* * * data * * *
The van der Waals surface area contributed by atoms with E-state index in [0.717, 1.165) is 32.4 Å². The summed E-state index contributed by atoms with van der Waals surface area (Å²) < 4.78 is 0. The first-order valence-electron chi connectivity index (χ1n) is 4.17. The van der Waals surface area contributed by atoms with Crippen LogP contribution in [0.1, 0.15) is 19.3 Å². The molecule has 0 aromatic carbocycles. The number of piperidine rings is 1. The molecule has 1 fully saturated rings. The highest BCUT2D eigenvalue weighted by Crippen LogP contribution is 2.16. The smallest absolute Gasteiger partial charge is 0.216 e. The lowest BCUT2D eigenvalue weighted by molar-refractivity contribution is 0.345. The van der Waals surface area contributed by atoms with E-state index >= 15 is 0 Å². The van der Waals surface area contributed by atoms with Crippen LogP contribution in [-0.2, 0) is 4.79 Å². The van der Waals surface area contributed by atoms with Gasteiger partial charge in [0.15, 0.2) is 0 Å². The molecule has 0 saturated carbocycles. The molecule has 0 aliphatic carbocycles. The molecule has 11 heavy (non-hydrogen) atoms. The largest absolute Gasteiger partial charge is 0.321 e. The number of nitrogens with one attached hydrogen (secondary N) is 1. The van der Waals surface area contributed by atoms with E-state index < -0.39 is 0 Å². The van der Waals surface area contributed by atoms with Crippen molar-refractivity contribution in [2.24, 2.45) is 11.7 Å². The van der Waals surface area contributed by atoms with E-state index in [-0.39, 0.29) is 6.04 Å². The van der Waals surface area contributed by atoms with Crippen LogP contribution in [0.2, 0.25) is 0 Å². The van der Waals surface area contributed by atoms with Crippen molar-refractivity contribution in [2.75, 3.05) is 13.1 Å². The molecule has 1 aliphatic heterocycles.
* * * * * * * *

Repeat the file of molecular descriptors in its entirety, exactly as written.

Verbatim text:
The van der Waals surface area contributed by atoms with E-state index in [0.717, 1.165) is 32.4 Å². The summed E-state index contributed by atoms with van der Waals surface area (Å²) < 4.78 is 0. The first-order valence-electron chi connectivity index (χ1n) is 4.17. The van der Waals surface area contributed by atoms with Crippen LogP contribution in [0.1, 0.15) is 19.3 Å². The molecule has 0 aromatic carbocycles. The number of piperidine rings is 1. The molecule has 1 fully saturated rings. The highest BCUT2D eigenvalue weighted by Crippen LogP contribution is 2.16. The smallest absolute Gasteiger partial charge is 0.216 e. The lowest BCUT2D eigenvalue weighted by molar-refractivity contribution is 0.345. The van der Waals surface area contributed by atoms with E-state index >= 15 is 0 Å². The van der Waals surface area contributed by atoms with Crippen LogP contribution in [-0.2, 0) is 4.79 Å². The van der Waals surface area contributed by atoms with Gasteiger partial charge in [0.15, 0.2) is 0 Å². The molecule has 0 saturated carbocycles. The molecule has 0 aliphatic carbocycles. The molecule has 11 heavy (non-hydrogen) atoms. The largest absolute Gasteiger partial charge is 0.321 e. The number of nitrogens with one attached hydrogen (secondary N) is 1. The van der Waals surface area contributed by atoms with E-state index < -0.39 is 0 Å². The van der Waals surface area contributed by atoms with Crippen molar-refractivity contribution in [2.24, 2.45) is 11.7 Å². The van der Waals surface area contributed by atoms with E-state index in [-0.39, 0.29) is 6.04 Å². The van der Waals surface area contributed by atoms with Crippen LogP contribution in [0.2, 0.25) is 0 Å². The van der Waals surface area contributed by atoms with Crippen molar-refractivity contribution in [2.75, 3.05) is 13.1 Å². The molecule has 1 aliphatic heterocycles.